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Manchester's New Century Hall transformed by Sheppard Robson

Above: view of entrance and outside bar area at New Century Hall in Manchester (Sheppard Robson

How do cities preserve their music and performance heritage while updating venues for modern audiences? Following the pandemic, the need to grow a sustainable night-time economy has been an important consideration.

Since its construction in 1963 for the Cooperative Wholesale Society, the well-renowned New Century Hall in Manchester has played host to many famous names in music. Jimi Hendrix and Jerry Lee Lewis once played there as well as home grown talent such as The Hollies. In the 1980's the hall was a venue for the legendary all-night Acid House parties of the MADchester era.

Now, after laying mostly vacant for years, the 1,000-capacity venue has undergone a much-needed transformation by Sheppard Robson, as part of the Federated Hermes International / MEPC-led NOMA development.

Originally linked to New Century House next door, Sheppard Robson’s refurbishment has separated the hall, now named ‘New Century’, from the house to allow both to function autonomously. Several key interventions were made to open up the Grade II-listed structure; as a result, despite being occupied over three floors, the music venue, food hall and creative college are able to work together seamlessly.

Sheppard Robson describes the project:

'The creation of public realm at Sadler’s Yard in 2015 greatly lowered the external ground levels to the west elevation of the Hall, which allowed us to expand what was previously a half basement into an entrance to the new square, with new glazing and doors further activating the frontage of the space.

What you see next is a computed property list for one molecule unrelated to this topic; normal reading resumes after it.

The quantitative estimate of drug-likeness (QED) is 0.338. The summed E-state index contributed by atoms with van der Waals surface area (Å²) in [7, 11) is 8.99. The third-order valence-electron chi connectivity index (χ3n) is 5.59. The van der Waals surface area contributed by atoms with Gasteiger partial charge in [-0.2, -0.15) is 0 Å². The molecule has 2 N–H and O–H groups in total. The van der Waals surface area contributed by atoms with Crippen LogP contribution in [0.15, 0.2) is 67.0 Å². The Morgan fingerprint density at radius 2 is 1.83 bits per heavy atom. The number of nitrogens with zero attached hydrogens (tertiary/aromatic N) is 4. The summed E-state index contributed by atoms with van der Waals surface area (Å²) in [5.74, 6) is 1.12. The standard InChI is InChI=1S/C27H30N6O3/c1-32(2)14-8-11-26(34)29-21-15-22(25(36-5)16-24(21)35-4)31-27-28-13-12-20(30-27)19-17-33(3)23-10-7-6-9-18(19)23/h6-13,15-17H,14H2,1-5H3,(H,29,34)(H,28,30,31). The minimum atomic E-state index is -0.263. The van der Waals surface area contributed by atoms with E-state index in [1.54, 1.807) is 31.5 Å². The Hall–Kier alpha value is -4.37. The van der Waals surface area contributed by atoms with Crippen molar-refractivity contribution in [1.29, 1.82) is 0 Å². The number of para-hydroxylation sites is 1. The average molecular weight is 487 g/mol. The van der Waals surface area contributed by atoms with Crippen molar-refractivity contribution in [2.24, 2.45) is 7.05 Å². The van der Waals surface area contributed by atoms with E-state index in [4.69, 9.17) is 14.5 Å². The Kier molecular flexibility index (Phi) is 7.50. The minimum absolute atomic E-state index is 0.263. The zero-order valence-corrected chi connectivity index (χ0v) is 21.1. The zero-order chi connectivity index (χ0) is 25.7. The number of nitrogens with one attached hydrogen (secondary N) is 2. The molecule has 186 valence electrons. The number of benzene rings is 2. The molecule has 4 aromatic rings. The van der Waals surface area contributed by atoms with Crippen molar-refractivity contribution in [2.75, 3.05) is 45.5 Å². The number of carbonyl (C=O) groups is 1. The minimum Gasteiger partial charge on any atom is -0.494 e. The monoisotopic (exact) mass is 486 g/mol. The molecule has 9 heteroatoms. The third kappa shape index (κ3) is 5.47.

'By carefully removing a section of the façade, a new pedestrian link has been created to connect Sadler’s Yard, Angel Square and Victoria North.

'Careful repair and stabilisation of the original curtain walling frame and glazing to the upper floor was undertaken, with detailed collaboration between structural engineer Healey Consulting and contractor Russell WHBO. The tiled base of the structure was meticulously cleaned, with individual mosaic tiles retained and re-used for repair.

'Internally, two new stairs have been discretely inserted within the existing concrete waffle structure, in order to improve navigation around the building to both the venue hall and the three levels of the building. Strategically placed new M&E equipment has been installed on the linking structure between New Century and New Century House, as well as tucked behind a new in situ cast concrete wall to the east of the building.

'The new venue hall stairs sit within the original footprint of the first floor space. In order to retain the perceived volume of the venue hall, the stairs are contained within a series of intersecting volumes housing the accommodation and escape stair, lobbies, and storeroom. The original trapezoidal acoustic baffle lighting panels have been carefully cleaned and re-wired to allow for modern controllable lighting displays. The in-situ Alan Boyson and Steven Sykes murals have been carefully repaired and cleaned and once again take pride of place.

'Externally, the works undertaken have largely been of repair. The base of textured grey mosaic has been cleaned and repaired with new and reused tiles and new openings inserted to allow access into the newly refurbished spaces. The black anodised framing of the curtain wall rainscreen has been cleaned and refinished, with new milky blue textured glass panels inserted to replace broken. Louvres have replaced some low-level glazing to facilitate a prep kitchen, with little alteration to the 1960s façade aesthetic.'

Richmal Wigglesworth, associate partner at Sheppard Robson said:

“Through careful and minimal intervention at New Century, we have been able to bring a challenging building back to life. Though the scheme has three distinct uses, fortifying the links between them has resulted in a symbiotic relationship – it’s great to see the natural relationship between the creative college and the venue hall and how they benefit from each other.”


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